Revisiting Fletcher Henderson’s “Copenhagen”

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In its recording by Fletcher Henderson and His Orchestra in 1924, “Copenhagen” has been judged an exemplar of big-band jazz appearing more than a decade before the Swing Era began; and its artistic success—celebrated as a break from commercial pressures—has been credited to Don Redman, Henderson’s chief arranger. This article, however, argues that Henderson’s “Copenhagen” was not the brainchild of a single musician but the product of a collaboration; further, its existence owes much to the workings of the popular music industry, not to Redman’s transcendence of commercial forces. Using a wide range of primary and secondary sources, including a previously neglected published arrangement of the piece, the article proposes an alternative role for “Copenhagen” in historical narratives of jazz.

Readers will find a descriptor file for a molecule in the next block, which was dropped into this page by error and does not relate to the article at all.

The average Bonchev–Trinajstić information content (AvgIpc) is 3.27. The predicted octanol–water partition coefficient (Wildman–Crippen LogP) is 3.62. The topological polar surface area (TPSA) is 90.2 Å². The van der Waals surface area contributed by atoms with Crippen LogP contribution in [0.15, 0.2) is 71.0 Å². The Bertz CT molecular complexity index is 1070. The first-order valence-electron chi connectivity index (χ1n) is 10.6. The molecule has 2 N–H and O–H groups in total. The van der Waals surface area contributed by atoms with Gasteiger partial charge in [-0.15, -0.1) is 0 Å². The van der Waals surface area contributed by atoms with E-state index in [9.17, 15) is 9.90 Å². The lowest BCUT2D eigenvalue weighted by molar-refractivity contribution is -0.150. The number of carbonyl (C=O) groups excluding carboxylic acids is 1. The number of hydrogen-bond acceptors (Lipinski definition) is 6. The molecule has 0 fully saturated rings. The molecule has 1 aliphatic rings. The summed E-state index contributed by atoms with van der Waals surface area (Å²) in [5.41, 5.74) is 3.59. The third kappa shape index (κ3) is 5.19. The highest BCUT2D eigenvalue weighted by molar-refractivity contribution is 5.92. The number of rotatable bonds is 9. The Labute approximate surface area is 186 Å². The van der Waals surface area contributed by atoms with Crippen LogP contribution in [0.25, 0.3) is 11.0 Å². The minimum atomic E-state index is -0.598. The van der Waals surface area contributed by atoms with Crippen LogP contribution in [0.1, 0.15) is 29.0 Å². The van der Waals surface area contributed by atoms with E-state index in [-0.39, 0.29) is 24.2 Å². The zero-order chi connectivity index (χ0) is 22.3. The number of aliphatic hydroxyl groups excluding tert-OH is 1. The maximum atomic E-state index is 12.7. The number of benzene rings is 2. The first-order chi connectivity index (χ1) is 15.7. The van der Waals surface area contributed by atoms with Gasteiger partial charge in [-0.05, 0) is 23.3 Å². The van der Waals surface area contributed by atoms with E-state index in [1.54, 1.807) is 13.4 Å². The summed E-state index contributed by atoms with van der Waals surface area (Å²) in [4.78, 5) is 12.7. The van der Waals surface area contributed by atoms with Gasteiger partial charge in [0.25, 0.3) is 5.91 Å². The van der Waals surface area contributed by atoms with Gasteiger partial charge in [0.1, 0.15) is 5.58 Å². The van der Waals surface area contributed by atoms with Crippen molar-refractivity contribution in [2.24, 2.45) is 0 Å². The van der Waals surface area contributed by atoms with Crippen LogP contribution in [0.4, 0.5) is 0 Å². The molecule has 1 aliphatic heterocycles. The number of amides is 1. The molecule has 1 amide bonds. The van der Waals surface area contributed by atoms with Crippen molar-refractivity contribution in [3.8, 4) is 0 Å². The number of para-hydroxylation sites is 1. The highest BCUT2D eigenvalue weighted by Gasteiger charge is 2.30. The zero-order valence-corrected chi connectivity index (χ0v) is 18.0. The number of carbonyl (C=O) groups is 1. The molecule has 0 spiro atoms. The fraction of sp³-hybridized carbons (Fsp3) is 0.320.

Original languageEnglish (US)
Pages (from-to)42-66
Number of pages25
JournalJournal of the American Musicological Society
Issue number1
StatePublished - Jan 1 1995
Externally publishedYes

ASJC Scopus subject areas

  • Music


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